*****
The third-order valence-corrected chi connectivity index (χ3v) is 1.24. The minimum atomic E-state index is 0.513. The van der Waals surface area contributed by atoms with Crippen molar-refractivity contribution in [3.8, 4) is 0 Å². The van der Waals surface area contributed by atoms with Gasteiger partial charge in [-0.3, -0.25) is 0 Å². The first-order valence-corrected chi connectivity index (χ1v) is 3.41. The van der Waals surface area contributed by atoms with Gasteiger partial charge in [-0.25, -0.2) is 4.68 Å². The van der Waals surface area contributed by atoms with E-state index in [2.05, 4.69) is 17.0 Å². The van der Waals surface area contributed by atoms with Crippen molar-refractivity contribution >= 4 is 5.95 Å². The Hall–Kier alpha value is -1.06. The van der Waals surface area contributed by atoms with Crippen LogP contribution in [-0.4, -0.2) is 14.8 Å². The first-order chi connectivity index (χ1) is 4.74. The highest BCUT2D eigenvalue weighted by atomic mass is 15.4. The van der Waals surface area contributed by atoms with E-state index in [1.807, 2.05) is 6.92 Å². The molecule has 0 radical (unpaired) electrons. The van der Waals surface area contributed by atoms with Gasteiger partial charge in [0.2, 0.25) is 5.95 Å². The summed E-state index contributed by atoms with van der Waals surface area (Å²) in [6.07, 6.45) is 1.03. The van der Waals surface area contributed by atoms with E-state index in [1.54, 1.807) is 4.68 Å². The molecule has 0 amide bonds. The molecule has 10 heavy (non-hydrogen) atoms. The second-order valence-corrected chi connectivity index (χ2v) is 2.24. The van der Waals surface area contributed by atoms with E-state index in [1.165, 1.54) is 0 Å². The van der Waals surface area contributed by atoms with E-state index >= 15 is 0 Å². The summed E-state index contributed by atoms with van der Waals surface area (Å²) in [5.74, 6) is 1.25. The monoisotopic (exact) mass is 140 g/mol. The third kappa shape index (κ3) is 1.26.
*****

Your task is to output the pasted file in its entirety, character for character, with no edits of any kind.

The third-order valence-corrected chi connectivity index (χ3v) is 1.24. The minimum atomic E-state index is 0.513. The van der Waals surface area contributed by atoms with Crippen molar-refractivity contribution in [3.8, 4) is 0 Å². The van der Waals surface area contributed by atoms with Gasteiger partial charge in [-0.3, -0.25) is 0 Å². The first-order valence-corrected chi connectivity index (χ1v) is 3.41. The van der Waals surface area contributed by atoms with Gasteiger partial charge in [-0.25, -0.2) is 4.68 Å². The van der Waals surface area contributed by atoms with E-state index in [2.05, 4.69) is 17.0 Å². The van der Waals surface area contributed by atoms with Crippen molar-refractivity contribution >= 4 is 5.95 Å². The Hall–Kier alpha value is -1.06. The van der Waals surface area contributed by atoms with Crippen LogP contribution in [-0.4, -0.2) is 14.8 Å². The first-order chi connectivity index (χ1) is 4.74. The highest BCUT2D eigenvalue weighted by atomic mass is 15.4. The van der Waals surface area contributed by atoms with E-state index in [1.807, 2.05) is 6.92 Å². The molecule has 0 radical (unpaired) electrons. The van der Waals surface area contributed by atoms with Gasteiger partial charge in [0.2, 0.25) is 5.95 Å². The summed E-state index contributed by atoms with van der Waals surface area (Å²) in [6.07, 6.45) is 1.03. The van der Waals surface area contributed by atoms with E-state index in [1.54, 1.807) is 4.68 Å². The molecule has 0 amide bonds. The molecule has 10 heavy (non-hydrogen) atoms. The second-order valence-corrected chi connectivity index (χ2v) is 2.24. The van der Waals surface area contributed by atoms with E-state index in [1.165, 1.54) is 0 Å². The van der Waals surface area contributed by atoms with E-state index >= 15 is 0 Å². The summed E-state index contributed by atoms with van der Waals surface area (Å²) in [5.74, 6) is 1.25. The monoisotopic (exact) mass is 140 g/mol. The third kappa shape index (κ3) is 1.26.